|Goya's treatment of begging, a classic theme in Spanish painting, fluctuated between gentle criticism, commiseration and traditional treatment of the subject
May God forgive her: And she was her mother (Caprichos)
|Goya's treatment of begging, a classic theme in Spanish painting, fluctuated between gentle criticism, commiseration and traditional treatment of the subject. The dehumanising caricatures of the friars, transformed by the painter into repulsive goblins, or his depiction of the ill-educated nobility as plump asses, are not to be seen in his realistic representation of beggars.
If one looks at his prints on the subject with unprejudiced eyes, one finds a sense of humour (Drawings C. 35, C. 34, etc.) that is very different from his other drawings and prints, which are full of bitterness and misery and seem to constitute as it were a bitter guffaw at human failings and the miseries of life. For Goya it seems that true innocence could only be find in childhood, in complete abandonment, or madness.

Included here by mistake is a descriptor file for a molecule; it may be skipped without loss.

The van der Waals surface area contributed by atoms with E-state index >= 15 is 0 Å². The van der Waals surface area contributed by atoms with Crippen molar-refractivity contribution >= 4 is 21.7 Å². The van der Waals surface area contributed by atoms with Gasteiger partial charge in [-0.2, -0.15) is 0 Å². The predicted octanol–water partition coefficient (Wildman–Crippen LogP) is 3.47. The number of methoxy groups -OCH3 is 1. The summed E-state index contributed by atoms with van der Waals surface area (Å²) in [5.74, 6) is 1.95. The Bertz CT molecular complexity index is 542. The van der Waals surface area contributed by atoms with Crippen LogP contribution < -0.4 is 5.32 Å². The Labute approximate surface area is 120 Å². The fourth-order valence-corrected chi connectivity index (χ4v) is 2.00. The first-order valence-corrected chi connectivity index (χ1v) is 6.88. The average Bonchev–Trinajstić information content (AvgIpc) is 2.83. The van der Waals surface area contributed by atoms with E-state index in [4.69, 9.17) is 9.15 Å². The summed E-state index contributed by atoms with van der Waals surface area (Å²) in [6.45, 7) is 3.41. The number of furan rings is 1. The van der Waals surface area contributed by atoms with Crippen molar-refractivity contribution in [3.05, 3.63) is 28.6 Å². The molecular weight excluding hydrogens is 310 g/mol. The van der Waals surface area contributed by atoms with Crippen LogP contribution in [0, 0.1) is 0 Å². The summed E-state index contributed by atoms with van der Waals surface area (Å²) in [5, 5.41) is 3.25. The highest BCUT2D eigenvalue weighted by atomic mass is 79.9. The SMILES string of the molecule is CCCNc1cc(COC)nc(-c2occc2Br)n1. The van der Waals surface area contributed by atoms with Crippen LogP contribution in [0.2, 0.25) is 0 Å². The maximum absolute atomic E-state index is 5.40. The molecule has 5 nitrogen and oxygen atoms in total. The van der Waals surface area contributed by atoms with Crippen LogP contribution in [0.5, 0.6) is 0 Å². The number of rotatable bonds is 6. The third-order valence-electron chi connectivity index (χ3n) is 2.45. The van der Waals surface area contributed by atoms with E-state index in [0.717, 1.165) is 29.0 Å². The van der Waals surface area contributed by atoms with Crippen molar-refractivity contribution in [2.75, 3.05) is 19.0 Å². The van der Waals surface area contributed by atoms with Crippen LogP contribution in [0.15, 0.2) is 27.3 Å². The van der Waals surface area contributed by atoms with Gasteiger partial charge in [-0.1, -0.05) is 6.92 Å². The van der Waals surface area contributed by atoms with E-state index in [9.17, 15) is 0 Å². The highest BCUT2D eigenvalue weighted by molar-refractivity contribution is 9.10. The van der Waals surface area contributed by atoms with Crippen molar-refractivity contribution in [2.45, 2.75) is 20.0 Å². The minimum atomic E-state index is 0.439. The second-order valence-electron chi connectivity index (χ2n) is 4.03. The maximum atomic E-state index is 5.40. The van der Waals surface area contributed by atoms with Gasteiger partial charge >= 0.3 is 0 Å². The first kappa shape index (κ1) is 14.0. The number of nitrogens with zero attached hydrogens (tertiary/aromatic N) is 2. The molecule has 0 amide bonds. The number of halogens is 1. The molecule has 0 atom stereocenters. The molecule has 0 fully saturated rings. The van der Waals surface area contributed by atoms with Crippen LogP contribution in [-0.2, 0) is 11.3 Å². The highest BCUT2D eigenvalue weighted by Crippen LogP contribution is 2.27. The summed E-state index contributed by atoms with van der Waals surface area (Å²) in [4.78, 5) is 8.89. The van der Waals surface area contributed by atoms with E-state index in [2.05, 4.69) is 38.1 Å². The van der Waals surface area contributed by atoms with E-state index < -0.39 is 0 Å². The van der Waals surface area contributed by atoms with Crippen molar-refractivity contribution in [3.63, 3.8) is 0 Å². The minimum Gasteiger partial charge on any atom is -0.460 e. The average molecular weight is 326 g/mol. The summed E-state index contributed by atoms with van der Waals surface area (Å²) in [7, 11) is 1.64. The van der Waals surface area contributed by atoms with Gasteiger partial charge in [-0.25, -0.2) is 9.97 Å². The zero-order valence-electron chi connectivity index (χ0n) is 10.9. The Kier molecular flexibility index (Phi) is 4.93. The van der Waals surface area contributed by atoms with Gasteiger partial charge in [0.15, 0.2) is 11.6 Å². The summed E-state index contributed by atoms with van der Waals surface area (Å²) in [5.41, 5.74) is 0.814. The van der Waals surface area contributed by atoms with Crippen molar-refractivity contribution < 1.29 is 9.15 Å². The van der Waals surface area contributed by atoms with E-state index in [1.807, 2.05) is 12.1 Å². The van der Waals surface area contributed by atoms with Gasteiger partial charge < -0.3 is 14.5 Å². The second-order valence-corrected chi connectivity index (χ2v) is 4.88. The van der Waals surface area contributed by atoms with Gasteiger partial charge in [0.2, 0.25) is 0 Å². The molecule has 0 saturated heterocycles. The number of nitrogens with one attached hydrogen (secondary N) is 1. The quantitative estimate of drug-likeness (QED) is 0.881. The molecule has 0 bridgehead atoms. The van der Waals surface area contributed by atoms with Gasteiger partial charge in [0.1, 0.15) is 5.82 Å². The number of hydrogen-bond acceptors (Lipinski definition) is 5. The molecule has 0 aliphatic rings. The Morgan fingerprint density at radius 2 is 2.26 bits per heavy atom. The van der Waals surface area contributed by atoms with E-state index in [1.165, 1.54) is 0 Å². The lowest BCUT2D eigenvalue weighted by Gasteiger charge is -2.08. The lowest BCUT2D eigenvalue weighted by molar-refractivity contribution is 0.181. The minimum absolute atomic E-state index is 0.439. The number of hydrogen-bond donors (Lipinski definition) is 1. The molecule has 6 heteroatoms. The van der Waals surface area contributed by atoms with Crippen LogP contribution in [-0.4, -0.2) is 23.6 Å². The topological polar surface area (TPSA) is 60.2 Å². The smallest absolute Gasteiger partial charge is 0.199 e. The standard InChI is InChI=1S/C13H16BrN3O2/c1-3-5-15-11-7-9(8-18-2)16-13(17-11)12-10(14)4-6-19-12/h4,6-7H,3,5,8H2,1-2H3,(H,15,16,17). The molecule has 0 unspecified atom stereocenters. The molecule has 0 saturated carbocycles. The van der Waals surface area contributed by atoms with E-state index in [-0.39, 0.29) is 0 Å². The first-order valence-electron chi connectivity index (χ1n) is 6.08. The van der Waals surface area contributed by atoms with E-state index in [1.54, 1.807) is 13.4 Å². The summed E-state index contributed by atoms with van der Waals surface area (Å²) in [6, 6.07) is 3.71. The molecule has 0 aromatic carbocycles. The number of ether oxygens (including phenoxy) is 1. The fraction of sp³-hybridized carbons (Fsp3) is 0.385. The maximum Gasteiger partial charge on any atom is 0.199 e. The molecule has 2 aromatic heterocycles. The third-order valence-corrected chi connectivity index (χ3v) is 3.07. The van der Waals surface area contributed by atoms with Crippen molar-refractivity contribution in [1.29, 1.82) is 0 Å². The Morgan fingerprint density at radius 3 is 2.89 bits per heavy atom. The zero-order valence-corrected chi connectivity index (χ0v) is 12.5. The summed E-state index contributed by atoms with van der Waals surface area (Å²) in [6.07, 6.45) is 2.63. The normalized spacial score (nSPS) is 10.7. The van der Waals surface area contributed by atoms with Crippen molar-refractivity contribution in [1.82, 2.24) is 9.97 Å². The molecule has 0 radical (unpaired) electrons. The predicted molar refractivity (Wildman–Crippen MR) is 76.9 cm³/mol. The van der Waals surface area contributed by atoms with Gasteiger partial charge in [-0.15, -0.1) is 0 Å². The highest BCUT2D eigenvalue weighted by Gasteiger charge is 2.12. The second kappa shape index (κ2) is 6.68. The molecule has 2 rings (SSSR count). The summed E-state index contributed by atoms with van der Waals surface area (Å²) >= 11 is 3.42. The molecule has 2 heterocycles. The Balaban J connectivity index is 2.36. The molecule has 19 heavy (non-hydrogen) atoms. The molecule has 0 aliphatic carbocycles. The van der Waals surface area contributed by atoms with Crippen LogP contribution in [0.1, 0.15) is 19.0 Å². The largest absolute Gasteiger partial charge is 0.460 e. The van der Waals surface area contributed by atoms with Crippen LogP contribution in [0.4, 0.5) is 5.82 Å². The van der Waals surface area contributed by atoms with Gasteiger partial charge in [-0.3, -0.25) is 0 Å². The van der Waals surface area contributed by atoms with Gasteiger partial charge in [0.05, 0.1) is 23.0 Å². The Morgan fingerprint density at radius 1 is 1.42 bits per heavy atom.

Goya very clearly showed understanding for the mad (Drawing C.34), the crippled (Drawing G.29), war victims (E.c.) and the aged, who after a life of work had nothing left (Drawing F.69) He says as much in drawing C.28 I won't interfere with these.
It is true that he denounced the misery that was created by drink (Drawing C.36), greed (C.56) and idleness (Drawing C.1). However, if Goya wanted to transmit one clear message with force, it was that begging was the only mode of survival for too many people, and that those who refused to give a penny were wolves (Drawing H.5), who were capable of refusing to help their own mothers (Capricho 16).
Alcalá Flecha, Roberto. Literatura e ideología en el arte de Goya. Zaragoza: Diputación General de Aragón, 1988.
Francisco Javier García Marco
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